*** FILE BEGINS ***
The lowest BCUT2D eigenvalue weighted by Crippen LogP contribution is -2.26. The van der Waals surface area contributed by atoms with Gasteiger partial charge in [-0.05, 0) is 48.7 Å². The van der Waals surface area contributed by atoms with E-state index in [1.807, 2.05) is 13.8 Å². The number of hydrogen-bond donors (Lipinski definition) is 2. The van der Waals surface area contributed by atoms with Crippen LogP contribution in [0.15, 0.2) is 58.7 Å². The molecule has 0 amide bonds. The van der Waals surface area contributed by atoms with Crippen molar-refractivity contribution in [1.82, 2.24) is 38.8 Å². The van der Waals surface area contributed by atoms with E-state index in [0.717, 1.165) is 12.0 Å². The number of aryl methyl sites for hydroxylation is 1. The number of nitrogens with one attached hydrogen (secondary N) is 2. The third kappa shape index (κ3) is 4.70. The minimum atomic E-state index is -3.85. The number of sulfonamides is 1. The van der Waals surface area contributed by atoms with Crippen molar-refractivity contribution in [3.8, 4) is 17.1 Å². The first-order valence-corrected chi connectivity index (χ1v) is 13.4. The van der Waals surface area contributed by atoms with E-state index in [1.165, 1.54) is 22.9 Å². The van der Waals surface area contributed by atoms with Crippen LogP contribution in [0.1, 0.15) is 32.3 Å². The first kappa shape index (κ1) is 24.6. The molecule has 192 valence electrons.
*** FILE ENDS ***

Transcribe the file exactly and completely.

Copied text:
The lowest BCUT2D eigenvalue weighted by Crippen LogP contribution is -2.26. The van der Waals surface area contributed by atoms with Gasteiger partial charge in [-0.05, 0) is 48.7 Å². The van der Waals surface area contributed by atoms with E-state index in [1.807, 2.05) is 13.8 Å². The number of hydrogen-bond donors (Lipinski definition) is 2. The van der Waals surface area contributed by atoms with Crippen LogP contribution in [0.15, 0.2) is 58.7 Å². The molecule has 0 amide bonds. The van der Waals surface area contributed by atoms with Crippen molar-refractivity contribution in [1.82, 2.24) is 38.8 Å². The van der Waals surface area contributed by atoms with E-state index in [0.717, 1.165) is 12.0 Å². The number of aryl methyl sites for hydroxylation is 1. The number of nitrogens with one attached hydrogen (secondary N) is 2. The third kappa shape index (κ3) is 4.70. The minimum atomic E-state index is -3.85. The number of sulfonamides is 1. The van der Waals surface area contributed by atoms with Crippen molar-refractivity contribution in [3.8, 4) is 17.1 Å². The first-order valence-corrected chi connectivity index (χ1v) is 13.4. The van der Waals surface area contributed by atoms with E-state index in [1.165, 1.54) is 22.9 Å². The van der Waals surface area contributed by atoms with Crippen LogP contribution in [0.1, 0.15) is 32.3 Å². The first kappa shape index (κ1) is 24.6. The molecule has 192 valence electrons.